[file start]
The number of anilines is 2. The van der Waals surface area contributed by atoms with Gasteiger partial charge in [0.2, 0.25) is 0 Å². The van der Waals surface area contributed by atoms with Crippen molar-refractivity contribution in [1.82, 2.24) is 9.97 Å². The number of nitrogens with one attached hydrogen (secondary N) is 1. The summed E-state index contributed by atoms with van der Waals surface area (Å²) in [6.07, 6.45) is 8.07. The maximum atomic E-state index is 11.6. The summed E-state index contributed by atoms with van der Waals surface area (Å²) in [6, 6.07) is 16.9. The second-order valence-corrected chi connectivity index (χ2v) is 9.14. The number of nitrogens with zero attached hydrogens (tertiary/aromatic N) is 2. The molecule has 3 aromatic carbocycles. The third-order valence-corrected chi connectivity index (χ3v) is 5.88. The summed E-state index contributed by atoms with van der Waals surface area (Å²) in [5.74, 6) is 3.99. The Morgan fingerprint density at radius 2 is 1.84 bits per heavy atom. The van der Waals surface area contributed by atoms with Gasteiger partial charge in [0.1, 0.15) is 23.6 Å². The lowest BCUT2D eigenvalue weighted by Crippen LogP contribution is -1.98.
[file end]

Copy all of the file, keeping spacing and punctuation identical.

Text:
The number of anilines is 2. The van der Waals surface area contributed by atoms with Gasteiger partial charge in [0.2, 0.25) is 0 Å². The van der Waals surface area contributed by atoms with Crippen molar-refractivity contribution in [1.82, 2.24) is 9.97 Å². The number of nitrogens with one attached hydrogen (secondary N) is 1. The summed E-state index contributed by atoms with van der Waals surface area (Å²) in [6.07, 6.45) is 8.07. The maximum atomic E-state index is 11.6. The summed E-state index contributed by atoms with van der Waals surface area (Å²) in [6, 6.07) is 16.9. The second-order valence-corrected chi connectivity index (χ2v) is 9.14. The number of nitrogens with zero attached hydrogens (tertiary/aromatic N) is 2. The molecule has 3 aromatic carbocycles. The third-order valence-corrected chi connectivity index (χ3v) is 5.88. The summed E-state index contributed by atoms with van der Waals surface area (Å²) in [5.74, 6) is 3.99. The Morgan fingerprint density at radius 2 is 1.84 bits per heavy atom. The van der Waals surface area contributed by atoms with Gasteiger partial charge in [0.1, 0.15) is 23.6 Å². The lowest BCUT2D eigenvalue weighted by Crippen LogP contribution is -1.98.